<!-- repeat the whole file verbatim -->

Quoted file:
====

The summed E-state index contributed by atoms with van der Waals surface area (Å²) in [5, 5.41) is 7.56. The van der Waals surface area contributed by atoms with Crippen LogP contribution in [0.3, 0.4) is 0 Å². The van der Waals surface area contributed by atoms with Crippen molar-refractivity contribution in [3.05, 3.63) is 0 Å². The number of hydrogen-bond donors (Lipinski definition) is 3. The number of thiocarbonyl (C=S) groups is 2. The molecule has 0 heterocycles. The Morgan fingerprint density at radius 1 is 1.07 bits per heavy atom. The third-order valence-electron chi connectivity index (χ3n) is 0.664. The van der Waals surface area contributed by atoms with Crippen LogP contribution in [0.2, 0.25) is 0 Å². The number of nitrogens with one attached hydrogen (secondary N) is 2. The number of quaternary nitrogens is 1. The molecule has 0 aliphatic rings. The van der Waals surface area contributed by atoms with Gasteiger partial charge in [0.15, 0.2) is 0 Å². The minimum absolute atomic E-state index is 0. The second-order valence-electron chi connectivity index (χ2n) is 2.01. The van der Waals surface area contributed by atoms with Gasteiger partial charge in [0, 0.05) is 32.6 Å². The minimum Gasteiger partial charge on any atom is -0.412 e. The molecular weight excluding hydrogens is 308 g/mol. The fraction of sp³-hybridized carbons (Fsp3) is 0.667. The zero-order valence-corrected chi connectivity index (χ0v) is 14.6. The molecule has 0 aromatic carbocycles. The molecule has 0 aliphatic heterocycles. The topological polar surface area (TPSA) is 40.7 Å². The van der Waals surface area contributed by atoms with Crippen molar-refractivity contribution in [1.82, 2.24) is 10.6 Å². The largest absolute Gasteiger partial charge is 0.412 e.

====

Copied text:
The summed E-state index contributed by atoms with van der Waals surface area (Å²) in [5, 5.41) is 7.56. The van der Waals surface area contributed by atoms with Crippen LogP contribution in [0.3, 0.4) is 0 Å². The van der Waals surface area contributed by atoms with Crippen molar-refractivity contribution in [3.05, 3.63) is 0 Å². The number of hydrogen-bond donors (Lipinski definition) is 3. The number of thiocarbonyl (C=S) groups is 2. The molecule has 0 heterocycles. The Morgan fingerprint density at radius 1 is 1.07 bits per heavy atom. The third-order valence-electron chi connectivity index (χ3n) is 0.664. The van der Waals surface area contributed by atoms with Crippen LogP contribution in [0.2, 0.25) is 0 Å². The number of nitrogens with one attached hydrogen (secondary N) is 2. The number of quaternary nitrogens is 1. The molecule has 0 aliphatic rings. The van der Waals surface area contributed by atoms with Gasteiger partial charge in [0.15, 0.2) is 0 Å². The minimum absolute atomic E-state index is 0. The second-order valence-electron chi connectivity index (χ2n) is 2.01. The van der Waals surface area contributed by atoms with Gasteiger partial charge in [0, 0.05) is 32.6 Å². The minimum Gasteiger partial charge on any atom is -0.412 e. The molecular weight excluding hydrogens is 308 g/mol. The fraction of sp³-hybridized carbons (Fsp3) is 0.667. The zero-order valence-corrected chi connectivity index (χ0v) is 14.6. The molecule has 0 aromatic carbocycles. The molecule has 0 aliphatic heterocycles. The topological polar surface area (TPSA) is 40.7 Å². The van der Waals surface area contributed by atoms with Crippen molar-refractivity contribution in [1.82, 2.24) is 10.6 Å². The largest absolute Gasteiger partial charge is 0.412 e.